Since we simply can’t rely on content creators to preserve the digital record, the burden of preserving the web largely falls to the stewards of our collective knowledge – libraries, archives, and museums. The Internet Archive, a non-profit organization that hosts billions of archived web pages, is leading the charge. The group began an ambitious web archiving program in 1996, and the tools it has developed for capturing content and replaying archived pages have been widely adopted.  However it would be folly to assume that the Internet Archive is capable of preserving the Internet alone.

In fact, there are many dispersed archivists engaged in capturing online content, but they are taxed. In the 2017 National Digital Stewardship Alliance (NDSA) survey on web archiving these archivists overwhelmingly reported that their institutions are absorbing the additional responsibility of collecting pieces of the web without a corresponding increase in staffing or funding to do so. As a result, web archivists are making tough choices about what is “good enough.”

Because the Internet is so large and the resources of those trying to capture it are so few, many of these organizations use automated tools to capture content on a grand scale. This “set it and forget it” approach was common in the early days of web archiving, as advocates such as the Internet Archive encouraged organizations with limited capabilities to capture something over nothing at all.  Now that the field has matured a little, web archivists are realizing the limitations of following that prescription. Much of the content that we thought was captured simply wasn’t. Yet quality assurance is not always possible due to the scale of the project or time, budgetary and/or staffing constraints.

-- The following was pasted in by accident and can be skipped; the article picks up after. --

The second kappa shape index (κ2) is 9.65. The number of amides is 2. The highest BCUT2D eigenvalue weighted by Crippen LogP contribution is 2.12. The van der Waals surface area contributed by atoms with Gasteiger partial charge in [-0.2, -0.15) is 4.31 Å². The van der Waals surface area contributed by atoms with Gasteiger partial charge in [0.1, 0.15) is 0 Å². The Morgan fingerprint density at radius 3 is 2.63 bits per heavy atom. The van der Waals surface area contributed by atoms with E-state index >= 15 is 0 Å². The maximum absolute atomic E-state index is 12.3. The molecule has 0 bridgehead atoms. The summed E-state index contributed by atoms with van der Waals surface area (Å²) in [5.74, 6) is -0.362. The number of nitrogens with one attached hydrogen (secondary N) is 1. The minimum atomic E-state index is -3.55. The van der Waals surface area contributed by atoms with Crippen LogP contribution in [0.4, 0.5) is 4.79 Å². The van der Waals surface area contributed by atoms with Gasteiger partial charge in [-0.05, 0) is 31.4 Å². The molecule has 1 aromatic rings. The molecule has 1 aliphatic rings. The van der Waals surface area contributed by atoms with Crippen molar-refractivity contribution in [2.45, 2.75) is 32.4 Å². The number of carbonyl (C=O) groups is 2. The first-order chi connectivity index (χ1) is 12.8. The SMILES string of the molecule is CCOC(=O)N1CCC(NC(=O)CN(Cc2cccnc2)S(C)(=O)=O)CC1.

What can you do to help? Some of the challenges we face in preserving the web could be countered by including web developers in the process. If you manage a website, consider looking at preservation from the beginning. If preservable design was a higher priority, many of the difficulties that web archivists face would be eliminated. Columbia University has published excellent guidelines for making websites more preservable.

Archivists at HAI are actively engaged in the important work of preserving the web. One of our longest-running projects is a collaboration with the National Library of Medicine to capture web content about HIV/AIDS in the early 21st Century. The collection of websites and social media provide an important resource to see how research, treatment, and attitudes toward AIDS evolved over time. Other web archiving projects with NIH are also underway.

Web archiving is still relatively new and we’re in the process of developing best practices. We’ll continue to share insights on what we’re learning in this blog. If you’re curious as to how you can make your web content more easily archivable or interested in a web archiving program but not sure where to start, follow us or drop us a line. We’d be happy to help you make history!

Further Resources and Reading

*All “Further Resources and Reading” links above retrieved on 4/26/19